Roding Valley Meadows Local Nature Reserve is a mosaic of flower-rich water-meadows and ancient hedgerows sandwiched between the M11 motorway and the River Roding as it flows through Buckhurst Hill in Essex on its way to join the Thames at Barking Creek. It is the largest surviving area of traditionally managed flood-plain hay meadow and marsh in South East England and also includes veteran trees, scrub, secondary woodland, tree plantations and a lake. The reserve covers some 65 hectares (161 acres), and within the site are four fields, totalling 19 hectares (47 acres), that are designated as a biological Site of Special Scientific Interest because of their biodiversity. The LNR is owned by Epping Forest District Council and Grange Farm Trust, and is managed by Essex Wildlife Trust. Edit
Address: Roding Valley Meadows Nature Reserve, Grange Farm, Chigwell, Essex IG7 6DP.
The Roding Valley flood plain and meadows are the legacy of an ancient and conservative system of management, and some of the meadows have almost certainly existed virtually unaltered for many hundreds of years. One meadow is mentioned in a 16th century document as a “mead” (a flood meadow) and there is every reason to believe that most of the remaining meadows have been in existence since medieval times.
Traditionally, the flood meadows were grazed by cattle and to a lesser extent by horses, with the higher meadows cut for hay. The meadows were often flooded in winter when the Roding overflowed its banks. The valley's long and stable management history has allowed a rich and characteristic flora to develop, and with it a distinctive fauna.
The meadows form one of the largest areas of grassland in Essex to be still traditionally managed as hay meadows, flood meadows and marshland. The meadows have never been subjected to artificial fertilisers, herbicides or pesticides.
Records of the valley’s flowering plants since the 1980s have revealed the presence of some 250 species. This rich variety of plants includes the largest beds in Essex of the rare Brown Sedge (Carex disticha). The flood meadows alone account for some 150 species, including uncommon plants such as Carnation Sedge (Carex panicea) and Kingcup (Caltha palustris). Individual meadows support between 40 and 50 species. Many of them, such as the Southern Marsh Orchid, Kingcup, Ragged Robin, Pepper Saxifrage and Tufted Sedge, are characteristic of ancient grassland and are becoming scarce in a county that is intensively farmed and increasingly urbanised.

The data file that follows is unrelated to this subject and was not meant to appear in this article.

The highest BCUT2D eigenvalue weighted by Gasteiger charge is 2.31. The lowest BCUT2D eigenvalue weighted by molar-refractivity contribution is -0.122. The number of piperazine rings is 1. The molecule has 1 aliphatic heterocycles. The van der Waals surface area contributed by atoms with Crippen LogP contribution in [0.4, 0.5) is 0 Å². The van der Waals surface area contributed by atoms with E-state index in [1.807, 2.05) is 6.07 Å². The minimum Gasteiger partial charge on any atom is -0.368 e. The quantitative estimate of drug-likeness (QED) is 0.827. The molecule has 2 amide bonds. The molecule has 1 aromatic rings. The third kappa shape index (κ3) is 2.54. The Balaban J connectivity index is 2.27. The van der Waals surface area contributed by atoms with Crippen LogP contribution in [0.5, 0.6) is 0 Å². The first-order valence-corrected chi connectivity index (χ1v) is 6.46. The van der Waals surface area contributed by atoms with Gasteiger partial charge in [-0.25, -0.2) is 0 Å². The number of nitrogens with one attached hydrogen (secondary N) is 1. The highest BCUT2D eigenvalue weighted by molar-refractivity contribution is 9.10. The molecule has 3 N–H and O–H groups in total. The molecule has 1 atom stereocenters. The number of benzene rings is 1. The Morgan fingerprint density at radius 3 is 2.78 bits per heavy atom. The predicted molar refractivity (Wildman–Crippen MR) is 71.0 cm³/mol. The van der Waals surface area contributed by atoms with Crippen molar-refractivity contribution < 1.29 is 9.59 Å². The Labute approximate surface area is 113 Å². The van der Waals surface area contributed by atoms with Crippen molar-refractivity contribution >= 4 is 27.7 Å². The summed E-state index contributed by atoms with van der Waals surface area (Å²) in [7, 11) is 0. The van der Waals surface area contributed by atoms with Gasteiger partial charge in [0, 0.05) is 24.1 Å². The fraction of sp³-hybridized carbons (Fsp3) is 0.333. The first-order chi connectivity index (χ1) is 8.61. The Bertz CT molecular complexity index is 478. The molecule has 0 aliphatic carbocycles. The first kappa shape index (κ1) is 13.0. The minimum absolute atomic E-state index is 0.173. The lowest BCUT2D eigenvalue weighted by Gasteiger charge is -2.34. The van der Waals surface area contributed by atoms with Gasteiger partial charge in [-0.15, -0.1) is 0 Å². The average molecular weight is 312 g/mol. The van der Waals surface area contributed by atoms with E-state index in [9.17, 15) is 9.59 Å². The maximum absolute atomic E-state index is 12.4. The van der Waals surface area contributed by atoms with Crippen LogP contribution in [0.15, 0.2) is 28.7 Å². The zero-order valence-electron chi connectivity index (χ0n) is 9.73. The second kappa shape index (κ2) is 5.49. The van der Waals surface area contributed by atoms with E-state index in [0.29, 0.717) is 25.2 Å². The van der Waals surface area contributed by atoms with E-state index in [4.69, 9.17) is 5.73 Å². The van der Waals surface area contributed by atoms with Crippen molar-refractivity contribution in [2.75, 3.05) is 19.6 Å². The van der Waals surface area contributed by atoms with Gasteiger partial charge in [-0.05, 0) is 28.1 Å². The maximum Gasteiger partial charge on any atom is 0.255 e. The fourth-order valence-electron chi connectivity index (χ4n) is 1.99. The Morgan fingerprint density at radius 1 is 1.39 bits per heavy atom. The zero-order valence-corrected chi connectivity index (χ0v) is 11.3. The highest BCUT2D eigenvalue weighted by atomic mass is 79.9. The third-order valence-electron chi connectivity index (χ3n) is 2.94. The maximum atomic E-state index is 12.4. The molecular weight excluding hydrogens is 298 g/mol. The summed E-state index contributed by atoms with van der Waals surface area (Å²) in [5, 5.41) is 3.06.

Management of the reserve is mainly undertaken by Essex Wildlife Trust staff and volunteers. In early summer they carry out a traditional haycut, and this is followed in the autumn and winter by aftermath grazing by Longhorn cattle, a rare breed supplied by a local farmer. The10 miles of hedgerows that enclose the meadows are managed through an annual programme of laying and coppicing.
In recent years more than 90 species of bird have been recorded in the Roding Valley. In late spring and summer Sedge Warbler, Skylark, Reed Bunting and Whitethroat can be found about the river and meadows. Late summer sees flocks of finches and other seed-eating birds on the dying heads of thistle and teasel, and cold late autumn weather can bring uncommon migrant ducks to the gravel pit lake. In September 2017 a juvenile Red-necked Grebe spent several days on the site’s lake.
Other vertebrates Edit
Car — The main car park is next to the David Lloyd Tennis Centre off Roding Lane. Parking is also available at Grange Farm Centre (which is the headquarters of Essex Wildlife Trust).
Public transport — The site is not easy to reach by public transport. The nearest railway station is Buckhurst Hill on the London Underground’s Central Line, but it is a 25-minute walk from here to the reserve. The best bet is probably a Central Line train to Chigwell Station, a 167 bus to Guru Gobind Singh College and then a short walk from there.
The reserve is open all year round, day and night. It has numerous paths, both hard-surfaced and grass. The gradients over the reserve are mainly gentle. There are no stiles, but there are numerous gates. After heavy rain and through the winter the meadows can be uneven and are prone to flooding. Cattle graze on the fields at certain times of the year.
Toilets, etc, are available at Grange Farm Centre.
This information has been cobbled together from various internet sources by Andrew Haynes, who has never visited the site but thinks that it deserves a detailed description on the London Bird Club Wiki. If you are familiar with Roding Valley Meadows, feel free to correct, expand and/or update this information.